I also want to remind you to not feel awful when you feel like people are not worth your energy and investment. Many times that feeling is a form of self-love. You are centering your needs. It’s okay to love yourself and to lose yourself in your own embrace.

A friendly reminder that “we confront in order to connect. This is the legacy of James Baldwin,” wrote Eddie S. Glaude Jr. “The troubles we’re in are deeper than we thought because the troubles are in us, which requires us to be vulnerable. The autobiographical is the point of entry into the global context.”

I want to remind you that our traumas are the evidence of our experiences, and your experiences are valid.

I want to remind you that there will be many situations when others tell survivors of systems of oppression to “not take it personal” because so-and-so is just racist or sexist or ableist or xenophobic or homophobic or transphobic, etc. I want to remind you that this is gaslighting and a form of violence and abuse, because what could be more personal than hating me or wishing me dead because of who I am!

I want to remind you that it’s okay to not compromise on your humanity and your very survival. 

I want to remind you that you are the one who defines what kind of allyship you need in order to be cared for, loved, and supported. 

When our lives and livelihoods are on the line, the allyship offered by many may feel performative. We need more co-conspirators and accomplices, but what many of us really need is more abolitionists and more people willing to betray the systems from which they themselves benefit.

I want to remind you that sometimes you’re not being overly emotional or overly sensitive or overreacting. What many assholes deem as you having “thin skin” is a natural and appropriate response to years, decades, and generations of trauma.

I want to remind you that it’s okay to create the boundaries you need, and that, if you can, go where you are encouraged and celebrated, not where you are tolerated.

I want to remind you that during these times of uncertainty, widespread sickness, and social isolation, we will have to endure much as individuals and as communities. Many of us will be pushed to the brink, and some of us will go over the precipice. Many of us will experience and be exposed to not only physical hardships and stressors on our livelihoods and lives, but also to our psychologies, mental health, spiritual health, and physical health.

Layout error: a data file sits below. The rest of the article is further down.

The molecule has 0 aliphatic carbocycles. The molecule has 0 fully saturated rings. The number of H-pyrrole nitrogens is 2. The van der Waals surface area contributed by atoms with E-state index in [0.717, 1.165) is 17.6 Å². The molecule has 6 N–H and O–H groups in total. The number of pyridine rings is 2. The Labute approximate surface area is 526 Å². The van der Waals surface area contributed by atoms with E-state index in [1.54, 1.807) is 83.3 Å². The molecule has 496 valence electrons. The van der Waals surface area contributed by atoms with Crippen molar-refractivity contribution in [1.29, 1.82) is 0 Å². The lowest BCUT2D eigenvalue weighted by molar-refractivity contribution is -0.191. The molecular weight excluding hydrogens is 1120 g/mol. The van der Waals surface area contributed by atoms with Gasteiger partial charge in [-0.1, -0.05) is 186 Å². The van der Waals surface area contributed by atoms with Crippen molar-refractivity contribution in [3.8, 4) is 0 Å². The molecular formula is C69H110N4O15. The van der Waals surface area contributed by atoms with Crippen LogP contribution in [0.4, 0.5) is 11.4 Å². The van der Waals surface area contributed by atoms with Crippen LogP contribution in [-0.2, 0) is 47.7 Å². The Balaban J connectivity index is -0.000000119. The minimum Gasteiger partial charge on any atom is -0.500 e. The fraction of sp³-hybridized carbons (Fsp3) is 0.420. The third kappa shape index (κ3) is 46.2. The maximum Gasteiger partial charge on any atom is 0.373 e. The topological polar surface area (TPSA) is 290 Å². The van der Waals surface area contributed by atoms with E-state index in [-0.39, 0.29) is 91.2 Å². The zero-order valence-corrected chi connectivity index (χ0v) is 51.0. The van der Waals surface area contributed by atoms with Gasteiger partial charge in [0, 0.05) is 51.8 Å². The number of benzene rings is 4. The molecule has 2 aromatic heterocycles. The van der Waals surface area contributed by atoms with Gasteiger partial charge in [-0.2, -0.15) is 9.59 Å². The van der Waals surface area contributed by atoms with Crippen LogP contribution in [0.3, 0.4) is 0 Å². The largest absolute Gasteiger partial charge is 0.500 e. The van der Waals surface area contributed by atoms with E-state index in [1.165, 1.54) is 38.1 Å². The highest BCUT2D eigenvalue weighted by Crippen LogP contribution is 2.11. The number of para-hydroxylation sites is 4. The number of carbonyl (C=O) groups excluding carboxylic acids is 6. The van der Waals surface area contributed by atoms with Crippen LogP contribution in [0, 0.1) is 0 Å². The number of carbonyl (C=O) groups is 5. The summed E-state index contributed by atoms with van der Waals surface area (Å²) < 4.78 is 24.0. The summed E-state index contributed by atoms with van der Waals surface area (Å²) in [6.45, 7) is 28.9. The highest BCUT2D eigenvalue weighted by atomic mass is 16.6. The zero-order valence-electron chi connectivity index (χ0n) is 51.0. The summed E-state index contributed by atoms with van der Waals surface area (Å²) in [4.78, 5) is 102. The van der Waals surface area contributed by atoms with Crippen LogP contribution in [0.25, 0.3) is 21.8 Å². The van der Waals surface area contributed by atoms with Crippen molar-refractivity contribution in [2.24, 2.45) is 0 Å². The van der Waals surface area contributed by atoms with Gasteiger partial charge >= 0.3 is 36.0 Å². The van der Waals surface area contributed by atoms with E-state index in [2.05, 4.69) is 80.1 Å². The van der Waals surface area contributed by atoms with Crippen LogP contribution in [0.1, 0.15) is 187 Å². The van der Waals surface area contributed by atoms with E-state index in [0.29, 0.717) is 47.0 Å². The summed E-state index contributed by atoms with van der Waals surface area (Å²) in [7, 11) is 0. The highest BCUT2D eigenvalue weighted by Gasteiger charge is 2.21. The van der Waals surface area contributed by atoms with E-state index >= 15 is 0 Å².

I founded The Nasiona with the goal to help build bridges between strangers … to amplify the voices and concerns of the most vulnerable … to decolonize, transform, liberate, empower, connect, and heal … to be able to access our unique humanities … to intentionally build architecture and scaffold so our relationships with our selves and others, with our environment and work and creative and spiritual pursuits, are healthier. Please, let us not forget that the most vulnerable still need a platform and assistance. And, our community will most likely grow during these pandemic times … during this environmental existential crisis … during a time when many of us are still treated as savages when the perpetrators of such dehumanization deem themselves civilized. This could be you or someone you know or a complete stranger.

At The Nasiona, we, also, live by the mantra that our collective silence, just like our personal silence, will not protect us. Neither will our inaction. Neither will the cultural disposition of individualism. Before the pandemic, during, and after it, we have been, are, and will continue to be part of a community, and only as a community looking out for each other will we not only survive traumas, but flourish. Please look out for each other. Check in with each other. Show you care and offer assistance. Many of us have some form of privilege, even while marginalized. Those who do have such power and influence, there is always time to use it to help yourself and others.

Even while in social isolation we can be communal.

⁣Let us endow certain narratives with the power to protect us so our future takes us and our concerns seriously. Let us create spaces and places dedicated to abling us, not disabling us. And let us, in communion, speak the truth. Our future selves will be indebted to your present selves for your courage.

Julián Esteban Torres López (he/him/his/él) is a bilingual, Colombia-born storyteller and culture architect with Afro-Euro-Indigenous roots. For two decades, Julián has worked toward humanizing those Othered by oppressive systems and dominant cultures. He is the creator of the social justice storytelling movement The Nasiona, where he also hosts and produces The Nasiona Podcast. He’s a Pushcart Prize, Best of the Net, and Best Small Fictions nominee; a Trilogy Award in Short Fiction finalist; a McNair Fellow; and the author of Marx’s Humanism and Its Limits and Reporting On Colombia. His poetry collection, Ninety-Two Surgically Enhanced Mannequins, is available now. His work appears in PANK MagazineInto the Void MagazineThe Acentos Review, Novus Literary and Arts Journal, Havik 2021: Inside Brilliance, among others. Julián is also a senior DEI consultant for Conscious Thrive Consulting. Julián holds a bachelor’s in philosophy and in communication and a master’s in justice studies from the University of New Hampshire and was a Ph.D. candidate at the University of British Columbia Okanagan, where he focused on political science and Latin American studies.